Saturday, December 29, 2012

Les Miserables: Enrichment

I can't believe they did this.
I know you are sick to death of hearing me talk about socialism and capitalism, but when the opening lines of a film sweeping the awards circuits starts out with "1815, 26 years after the French Revolution and a king once again on the throne," you have to know that socialism is on the film makers' minds; when the work shop women sing, "At the End Of the Day," complaining about their tedious work, you have to know that capitalism is on the film makers' minds; what is also on the film makers' minds is the salvation of the soul and the qualities of the souls of all in society. You can't be a good socialist if you are a lousy person, nor can you be a good capitalist if you are a lousy person, but if you are a good person everyone will benefit from it, yourself included. Tom Hooper's Les Miserables is an examination of what it takes to be a good person.
Jean Valjean (Hugh Jackman) was arrested and convicted 19 years ago for stealing a loaf of bread; he was only sentenced to five years, but he tried to escape, so is sentence was extended under the watchful eye of Javert (Russell Crowe) the captain of the guards who hunts Valjean down the rest of his life. Upon his release, Valjean can't find work because the curse of his past haunts him; given refuge one night at a Church, Valjean steals all the silver. He's caught and dragged back to the priest who says, "I gave it to him," blesses Valjean and sends him on his way to do good, which he does:
Valjean transforms himself, starts a company employing a hundred women and becomes mayor, a saint. Throughout the course of the film, Valjean forgives Javert three times: the first time is after Valjean steals the silver and he has his own conversion; even though it's not specifically mentioned, it's common in the spiritual life to be flooded with grace and in realizing your own forgiveness from God, you forgive all others (case in point: Valjean could have used the money from the silver to hunt down Javert and kill him, but he doesn't, having regained a sense of his own dignity, he also realizes Javert's that continues to deepen throughout the film).
From the opening scene: Valjean and other prisoners pull ropes to save a wrecked ship, symbolic of the wrecked ship of state in the world today. We have to ask, why silver? Of all the things Valjean could have stolen, why was silver what he took (the golden or even jewel-encrusted sacred vessels would have been options)? If you have been around this blog awhile, you might remember discussions on werewolves and why only silver can kill a werewolf: in Hebrew, the word for Word (as in the Word of God) sounds like "silver," which is why so many Crucifixes depict the Body of Christ in silver because He was the Word of God (because a werewolf is a man driven by his "animal appetites," the wolf in him can only be killed by something silver, i.e., the Word Of God; please see The Bright Autumn Moon: the Wolf Man for more). So, since they are in a Catholic church, and "stealing the silver" is really "stealing the Word of God," and why Valjean says the priest "gave it to him" and why the priest validates that answer to the authorities; the authorities don't understand--they only see a bag of stolen silver--and that's what Valjean sees, too, but the priest sees that Valjean has taken the Word of God and it will "enrich him" and we see that in two ways. First, he becomes rich in wealth and, secondly, he becomes rich in spiritual wealth, the inner-life of Grace because the spiritual life is similar to the principles of capitalism as Jesus discusses in the parable of the three talents. Valjean learns to properly invest his love in love of heavenly things instead of love of earthly things and everyone benefits from this great wealth which is exactly how it should be in society. This is why Valjean has such tremendous strength, because his soul is able to bear great burdens.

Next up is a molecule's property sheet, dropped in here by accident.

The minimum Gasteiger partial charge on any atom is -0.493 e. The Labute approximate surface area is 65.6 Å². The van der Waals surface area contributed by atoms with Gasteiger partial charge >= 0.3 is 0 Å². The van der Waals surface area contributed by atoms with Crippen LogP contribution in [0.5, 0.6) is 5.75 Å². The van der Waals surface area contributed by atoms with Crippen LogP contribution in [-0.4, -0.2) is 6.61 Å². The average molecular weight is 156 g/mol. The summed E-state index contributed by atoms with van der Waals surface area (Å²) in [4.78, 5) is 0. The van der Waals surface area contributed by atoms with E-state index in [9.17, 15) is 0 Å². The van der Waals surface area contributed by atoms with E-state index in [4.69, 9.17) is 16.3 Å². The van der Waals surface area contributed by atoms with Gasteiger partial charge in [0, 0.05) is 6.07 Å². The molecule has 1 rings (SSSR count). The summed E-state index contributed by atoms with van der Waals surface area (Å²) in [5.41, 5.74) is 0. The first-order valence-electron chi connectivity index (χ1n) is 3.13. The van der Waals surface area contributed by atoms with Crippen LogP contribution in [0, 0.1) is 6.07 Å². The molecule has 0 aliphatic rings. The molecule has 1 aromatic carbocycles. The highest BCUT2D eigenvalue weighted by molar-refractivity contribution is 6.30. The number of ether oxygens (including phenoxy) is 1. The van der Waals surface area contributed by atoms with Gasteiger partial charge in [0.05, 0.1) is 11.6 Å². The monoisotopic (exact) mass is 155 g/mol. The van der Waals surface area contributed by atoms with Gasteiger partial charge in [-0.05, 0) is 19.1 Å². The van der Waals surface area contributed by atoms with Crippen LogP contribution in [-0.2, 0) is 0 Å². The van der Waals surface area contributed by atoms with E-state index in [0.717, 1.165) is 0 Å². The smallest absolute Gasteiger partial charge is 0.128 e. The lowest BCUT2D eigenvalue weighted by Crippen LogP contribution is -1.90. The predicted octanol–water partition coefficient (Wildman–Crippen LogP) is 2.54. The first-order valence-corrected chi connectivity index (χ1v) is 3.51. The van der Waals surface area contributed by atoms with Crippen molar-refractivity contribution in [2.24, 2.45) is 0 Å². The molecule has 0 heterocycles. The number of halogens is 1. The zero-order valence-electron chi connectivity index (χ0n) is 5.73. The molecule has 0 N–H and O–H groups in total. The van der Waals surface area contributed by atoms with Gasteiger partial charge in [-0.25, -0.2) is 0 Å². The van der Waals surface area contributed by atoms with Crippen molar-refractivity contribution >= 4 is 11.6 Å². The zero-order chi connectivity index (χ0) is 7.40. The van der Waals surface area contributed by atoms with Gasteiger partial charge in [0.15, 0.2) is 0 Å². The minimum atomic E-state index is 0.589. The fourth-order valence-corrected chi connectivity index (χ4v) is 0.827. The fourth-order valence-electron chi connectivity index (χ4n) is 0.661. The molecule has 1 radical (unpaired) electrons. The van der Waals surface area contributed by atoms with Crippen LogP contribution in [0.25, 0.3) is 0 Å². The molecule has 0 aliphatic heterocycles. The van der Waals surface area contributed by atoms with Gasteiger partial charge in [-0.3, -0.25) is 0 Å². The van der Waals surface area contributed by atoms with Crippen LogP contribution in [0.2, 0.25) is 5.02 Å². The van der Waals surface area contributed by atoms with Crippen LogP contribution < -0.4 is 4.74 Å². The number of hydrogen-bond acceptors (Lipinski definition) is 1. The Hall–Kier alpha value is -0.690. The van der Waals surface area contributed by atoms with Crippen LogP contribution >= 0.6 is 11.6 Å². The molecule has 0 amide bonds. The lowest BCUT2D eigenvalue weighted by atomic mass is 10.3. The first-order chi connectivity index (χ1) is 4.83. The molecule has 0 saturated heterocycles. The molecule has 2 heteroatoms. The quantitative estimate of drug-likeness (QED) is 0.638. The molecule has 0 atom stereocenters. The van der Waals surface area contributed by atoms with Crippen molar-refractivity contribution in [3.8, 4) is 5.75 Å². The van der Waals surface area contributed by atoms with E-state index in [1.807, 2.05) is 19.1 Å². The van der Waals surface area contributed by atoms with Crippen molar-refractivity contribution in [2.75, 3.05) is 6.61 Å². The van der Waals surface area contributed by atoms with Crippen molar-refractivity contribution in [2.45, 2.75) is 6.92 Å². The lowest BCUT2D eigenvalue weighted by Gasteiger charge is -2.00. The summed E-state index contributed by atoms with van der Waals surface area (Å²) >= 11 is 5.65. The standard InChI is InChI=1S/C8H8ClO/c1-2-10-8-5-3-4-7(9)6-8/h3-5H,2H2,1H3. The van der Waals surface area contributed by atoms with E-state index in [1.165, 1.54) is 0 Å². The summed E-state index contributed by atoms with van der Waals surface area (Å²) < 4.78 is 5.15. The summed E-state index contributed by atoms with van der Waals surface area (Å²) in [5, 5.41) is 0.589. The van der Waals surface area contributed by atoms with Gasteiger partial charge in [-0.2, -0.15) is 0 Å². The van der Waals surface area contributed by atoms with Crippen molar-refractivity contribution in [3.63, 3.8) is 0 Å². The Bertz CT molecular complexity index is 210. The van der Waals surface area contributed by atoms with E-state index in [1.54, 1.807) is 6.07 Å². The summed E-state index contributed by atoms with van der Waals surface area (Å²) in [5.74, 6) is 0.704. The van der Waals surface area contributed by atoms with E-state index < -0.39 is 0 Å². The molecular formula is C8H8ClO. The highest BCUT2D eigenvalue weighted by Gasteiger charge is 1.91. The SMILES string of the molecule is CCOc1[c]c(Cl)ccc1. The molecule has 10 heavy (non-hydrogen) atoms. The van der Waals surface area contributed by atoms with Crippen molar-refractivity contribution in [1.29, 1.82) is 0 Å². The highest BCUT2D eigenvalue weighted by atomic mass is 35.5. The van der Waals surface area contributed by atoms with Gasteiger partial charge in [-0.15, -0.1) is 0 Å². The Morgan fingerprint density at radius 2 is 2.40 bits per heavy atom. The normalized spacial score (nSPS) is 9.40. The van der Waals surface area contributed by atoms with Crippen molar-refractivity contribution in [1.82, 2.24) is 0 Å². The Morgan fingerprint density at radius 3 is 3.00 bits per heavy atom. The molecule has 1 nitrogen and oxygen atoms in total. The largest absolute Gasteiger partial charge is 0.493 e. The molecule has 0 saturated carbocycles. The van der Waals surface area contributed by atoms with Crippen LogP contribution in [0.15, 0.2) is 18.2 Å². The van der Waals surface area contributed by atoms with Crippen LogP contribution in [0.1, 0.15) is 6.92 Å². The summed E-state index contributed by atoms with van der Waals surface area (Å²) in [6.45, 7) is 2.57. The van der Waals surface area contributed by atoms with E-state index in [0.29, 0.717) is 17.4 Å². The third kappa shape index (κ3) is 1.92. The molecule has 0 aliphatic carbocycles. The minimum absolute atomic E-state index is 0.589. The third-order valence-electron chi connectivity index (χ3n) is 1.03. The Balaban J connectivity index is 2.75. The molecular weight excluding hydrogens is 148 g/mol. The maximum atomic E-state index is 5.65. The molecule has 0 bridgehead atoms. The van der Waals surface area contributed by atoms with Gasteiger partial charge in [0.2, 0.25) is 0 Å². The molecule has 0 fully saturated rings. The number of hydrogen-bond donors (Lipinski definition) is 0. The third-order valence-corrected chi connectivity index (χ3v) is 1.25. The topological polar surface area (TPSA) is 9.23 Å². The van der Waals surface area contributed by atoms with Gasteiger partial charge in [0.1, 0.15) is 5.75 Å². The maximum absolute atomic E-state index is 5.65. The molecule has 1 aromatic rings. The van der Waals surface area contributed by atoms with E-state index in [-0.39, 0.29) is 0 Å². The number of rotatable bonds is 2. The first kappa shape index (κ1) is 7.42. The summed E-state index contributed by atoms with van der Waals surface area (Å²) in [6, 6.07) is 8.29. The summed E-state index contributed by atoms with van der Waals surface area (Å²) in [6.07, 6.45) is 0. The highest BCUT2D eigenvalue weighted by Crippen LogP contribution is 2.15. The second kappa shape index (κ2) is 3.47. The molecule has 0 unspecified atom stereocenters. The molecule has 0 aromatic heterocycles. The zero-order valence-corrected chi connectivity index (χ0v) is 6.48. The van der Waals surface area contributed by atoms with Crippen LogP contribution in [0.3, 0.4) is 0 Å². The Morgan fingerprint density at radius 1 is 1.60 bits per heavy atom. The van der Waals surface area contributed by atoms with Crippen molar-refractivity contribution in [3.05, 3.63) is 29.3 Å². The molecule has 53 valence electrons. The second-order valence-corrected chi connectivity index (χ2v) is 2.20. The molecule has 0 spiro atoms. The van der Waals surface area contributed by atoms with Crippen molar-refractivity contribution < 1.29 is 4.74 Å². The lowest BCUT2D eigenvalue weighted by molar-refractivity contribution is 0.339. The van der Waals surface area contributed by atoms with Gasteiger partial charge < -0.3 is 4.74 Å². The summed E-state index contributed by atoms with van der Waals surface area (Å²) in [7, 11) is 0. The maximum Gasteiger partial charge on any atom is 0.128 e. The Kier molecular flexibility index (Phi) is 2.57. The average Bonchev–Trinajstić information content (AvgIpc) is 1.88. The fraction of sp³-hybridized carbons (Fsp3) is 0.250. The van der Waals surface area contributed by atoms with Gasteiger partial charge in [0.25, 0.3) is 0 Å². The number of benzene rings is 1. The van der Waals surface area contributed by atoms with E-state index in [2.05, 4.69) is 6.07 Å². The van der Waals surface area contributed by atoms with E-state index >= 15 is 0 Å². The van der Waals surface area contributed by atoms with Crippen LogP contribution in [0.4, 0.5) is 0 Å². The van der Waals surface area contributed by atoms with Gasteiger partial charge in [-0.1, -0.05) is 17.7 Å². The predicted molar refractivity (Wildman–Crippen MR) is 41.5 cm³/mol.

The second time Valjean forgives Javert is when Javert comes and says, "I accused you falsely." The point can be made that Javert was actually right and so Valjean isn't forgiving anything, rather, just not drawing attention to himself but dismissing Javert's apology, yet this isn't the case because Valjean could use the situation to his advantage to put Javert out once and for all but doesn't. Thirdly, the deepest and most complete forgiveness takes place when Valjean releases Javert the prisoner behind the barricade. Why are these three examples so important? It illustrates for us the principles of correct and proper self-interestedness in capitalism. It would not seem that preventing Javert from hunting him down is a way for Valjean to show self-interest for his own welfare, yet Valjean discerning the consequences of killing Javert would do exercises true self-interest because Valjean's a better person for not killing his enemy and Valjean prevents becoming like Javert, which would mean death to Valjean because it would destroy the life of Grace he has cultivated.